14th Sunday in Ordinary time

Fifteen young men, all in their late twenties, entered their local cathedral church on a beautiful Saturday morning. A couple of hours later they left the cathedral as fifteen newly-ordained young priests. That happened twenty-one years ago, and one of those fifteen was me. When we left, the seminary was full, with about a hundred young men studying to follow in our footsteps in years to come. Last month, during my holiday in Poland, I learnt that there were only eighteen students in the same seminary, and not a single new application had been submitted. It was a rather shocking, but hardly a surprising piece of news! There doesn’t seem to be one single reason for the shortage of priestly vocations, whether in Poland or in Scotland. Most of the reasons can be identified, but only a few can be acted upon.

The first place where a vocation to a religious life can be born and nurtured is the family. So many times I’ve come across otherwise pious and devoted parents, regular churchgoers, who have expressed their unequivocal horror at the very thought of their son or daughter choosing the life of a priest or nun. In their minds that would be on a par (or worse) with the prospect of their offspring dropping dead! I can see that particularly keenly amongst the local Polish community. Many of my compatriots expect to have Polish-speaking priests, nuns and catechists living in every tiny Scottish village and town, at their beck and call on a whim. Polish or not, we often forget that priests and nuns don’t grow on trees. They are born into the family, they grow up and mature in the family, and when they have responded positively to a religious vocation, they leave the family behind. As a community we are enthusiastically supportive and glad to hear about new priests; but such enthusiastic support ought to be present in our own families too. As we heard in today’s gospel, Jesus is called a carpenter, and his own family is recalled too.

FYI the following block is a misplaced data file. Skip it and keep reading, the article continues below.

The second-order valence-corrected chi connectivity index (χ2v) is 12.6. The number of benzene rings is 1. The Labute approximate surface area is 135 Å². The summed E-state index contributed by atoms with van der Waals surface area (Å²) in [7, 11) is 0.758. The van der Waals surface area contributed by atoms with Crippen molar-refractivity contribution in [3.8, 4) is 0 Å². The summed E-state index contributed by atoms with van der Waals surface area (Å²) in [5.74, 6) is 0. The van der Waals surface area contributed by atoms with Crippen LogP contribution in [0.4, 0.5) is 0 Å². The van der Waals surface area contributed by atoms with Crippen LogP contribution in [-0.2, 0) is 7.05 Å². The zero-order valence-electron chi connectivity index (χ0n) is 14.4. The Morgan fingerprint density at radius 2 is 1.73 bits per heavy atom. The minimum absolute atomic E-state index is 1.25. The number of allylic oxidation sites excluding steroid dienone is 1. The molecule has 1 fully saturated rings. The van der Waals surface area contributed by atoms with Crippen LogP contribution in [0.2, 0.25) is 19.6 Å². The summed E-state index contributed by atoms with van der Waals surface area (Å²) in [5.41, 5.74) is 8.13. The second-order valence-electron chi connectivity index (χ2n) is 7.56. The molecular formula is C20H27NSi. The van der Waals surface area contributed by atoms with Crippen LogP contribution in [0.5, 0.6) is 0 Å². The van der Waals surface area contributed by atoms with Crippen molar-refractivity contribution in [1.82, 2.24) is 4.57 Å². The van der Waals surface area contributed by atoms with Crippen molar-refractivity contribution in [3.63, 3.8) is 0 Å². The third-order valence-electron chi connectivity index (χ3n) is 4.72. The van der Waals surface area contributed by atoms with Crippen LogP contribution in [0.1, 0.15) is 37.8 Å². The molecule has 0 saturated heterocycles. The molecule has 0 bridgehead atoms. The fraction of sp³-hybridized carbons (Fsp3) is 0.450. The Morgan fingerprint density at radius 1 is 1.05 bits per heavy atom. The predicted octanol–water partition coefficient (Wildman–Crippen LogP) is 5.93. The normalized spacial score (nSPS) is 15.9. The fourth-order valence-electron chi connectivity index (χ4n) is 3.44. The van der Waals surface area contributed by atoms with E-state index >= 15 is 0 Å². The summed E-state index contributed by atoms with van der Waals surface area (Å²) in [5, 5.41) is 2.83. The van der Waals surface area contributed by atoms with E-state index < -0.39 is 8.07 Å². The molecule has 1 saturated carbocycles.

The second important aspect regarding the lack of vocations is the contemporary cultural climate. Christianity seems to be out of fashion, a domain of the elderly and pensioners, unattractive, boring or irrelevant to the younger generation who know little or nothing about it anyway. Consequently, a lifestyle choice as a priest or a nun isn’t an attractive career prospect. Some might argue that there would be more priestly vocations if priests were allowed to marry, or if we had female priests. The acute shortage of ministers in the reformed churches in Scotland contradicts such an assumption.

So, can we do anything; and, if so, what can we do? In my opinion, there is a problem with ‘the language’ we use to proclaim the Good News. The way the Church teaches is stuck in the 1960s and 70s at best; and if anything about the Church makes it into the mainstream media, it is presented either scandal or protest. We are good at ‘calling to arms’ against various modern challenges, but much less effective in offering a positive solution to people’s troubles and needs. Unsurprisingly, many within the Christian community are put off by this kind of religious militancy, and it’s getting harder to rally people to involve themselves actively in protests. Christianity needs to update it’s ‘language’ – update it to become relevant and helpful. There’s no shortage of people in great need of the gospel among us. The current epidemic of mental health problems, particularly among young people, isn’t coincidental. Religious faith can offer great perspective and vision, plus a wider context to life, with its complications and challenges. A community that cares can offer support, as we have experienced in this parish. St Mark, in today’s gospel, reports that Jesus could not work any miracle in the community he visited because of the people’s lack of faith. But when a community radiates and lives out the faith, miracles do happen.

In what I’ve just said, I’m not advocating radical changes to the orthodoxy of the Church’s teaching. I’m talking about making gradual changes to the ways that teaching is delivered. Of course, none of us has much impact on how things go higher up in the Church, yet alone all the way to the Vatican. Truly, I’m only an inconspicuous parish priest in a God-forsaken corner of Scotland, and most of you are similarly ‘powerful’. But hey, we are here to respond to God’s call that we heard in the first reading: ‘I am sending you to them to say: The Lord says this.’ This revolution must start from ground up. And why not here, on the Costa del Moray?